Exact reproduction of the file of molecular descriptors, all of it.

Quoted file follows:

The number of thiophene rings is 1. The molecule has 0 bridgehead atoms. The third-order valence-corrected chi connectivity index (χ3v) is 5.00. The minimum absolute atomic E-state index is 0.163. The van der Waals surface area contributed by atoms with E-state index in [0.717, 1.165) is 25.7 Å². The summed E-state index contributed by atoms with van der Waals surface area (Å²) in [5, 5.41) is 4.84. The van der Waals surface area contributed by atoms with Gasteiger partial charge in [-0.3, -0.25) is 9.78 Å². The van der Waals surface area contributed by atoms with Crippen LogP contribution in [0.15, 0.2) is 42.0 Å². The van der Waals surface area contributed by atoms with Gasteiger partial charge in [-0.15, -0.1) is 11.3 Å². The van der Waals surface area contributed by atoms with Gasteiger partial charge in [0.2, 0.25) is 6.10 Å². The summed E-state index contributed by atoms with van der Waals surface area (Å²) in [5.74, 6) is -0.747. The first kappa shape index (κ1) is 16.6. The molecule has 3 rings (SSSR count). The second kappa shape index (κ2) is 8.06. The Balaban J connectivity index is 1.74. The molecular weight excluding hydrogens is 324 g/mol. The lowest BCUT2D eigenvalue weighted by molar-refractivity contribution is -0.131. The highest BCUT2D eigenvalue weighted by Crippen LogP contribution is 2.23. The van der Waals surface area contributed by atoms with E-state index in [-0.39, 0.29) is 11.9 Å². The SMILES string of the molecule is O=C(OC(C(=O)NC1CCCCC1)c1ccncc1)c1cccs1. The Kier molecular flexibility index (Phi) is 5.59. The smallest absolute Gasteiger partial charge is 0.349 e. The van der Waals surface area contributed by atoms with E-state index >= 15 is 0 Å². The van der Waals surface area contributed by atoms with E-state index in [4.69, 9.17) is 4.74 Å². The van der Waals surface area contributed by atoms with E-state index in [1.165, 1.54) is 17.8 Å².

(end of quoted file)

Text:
The number of thiophene rings is 1. The molecule has 0 bridgehead atoms. The third-order valence-corrected chi connectivity index (χ3v) is 5.00. The minimum absolute atomic E-state index is 0.163. The van der Waals surface area contributed by atoms with E-state index in [0.717, 1.165) is 25.7 Å². The summed E-state index contributed by atoms with van der Waals surface area (Å²) in [5, 5.41) is 4.84. The van der Waals surface area contributed by atoms with Gasteiger partial charge in [-0.3, -0.25) is 9.78 Å². The van der Waals surface area contributed by atoms with Crippen LogP contribution in [0.15, 0.2) is 42.0 Å². The van der Waals surface area contributed by atoms with Gasteiger partial charge in [-0.15, -0.1) is 11.3 Å². The van der Waals surface area contributed by atoms with Gasteiger partial charge in [0.2, 0.25) is 6.10 Å². The summed E-state index contributed by atoms with van der Waals surface area (Å²) in [5.74, 6) is -0.747. The first kappa shape index (κ1) is 16.6. The molecule has 3 rings (SSSR count). The second kappa shape index (κ2) is 8.06. The Balaban J connectivity index is 1.74. The molecular weight excluding hydrogens is 324 g/mol. The lowest BCUT2D eigenvalue weighted by molar-refractivity contribution is -0.131. The highest BCUT2D eigenvalue weighted by Crippen LogP contribution is 2.23. The van der Waals surface area contributed by atoms with E-state index in [-0.39, 0.29) is 11.9 Å². The SMILES string of the molecule is O=C(OC(C(=O)NC1CCCCC1)c1ccncc1)c1cccs1. The Kier molecular flexibility index (Phi) is 5.59. The smallest absolute Gasteiger partial charge is 0.349 e. The van der Waals surface area contributed by atoms with E-state index >= 15 is 0 Å². The van der Waals surface area contributed by atoms with E-state index in [4.69, 9.17) is 4.74 Å². The van der Waals surface area contributed by atoms with E-state index in [1.165, 1.54) is 17.8 Å².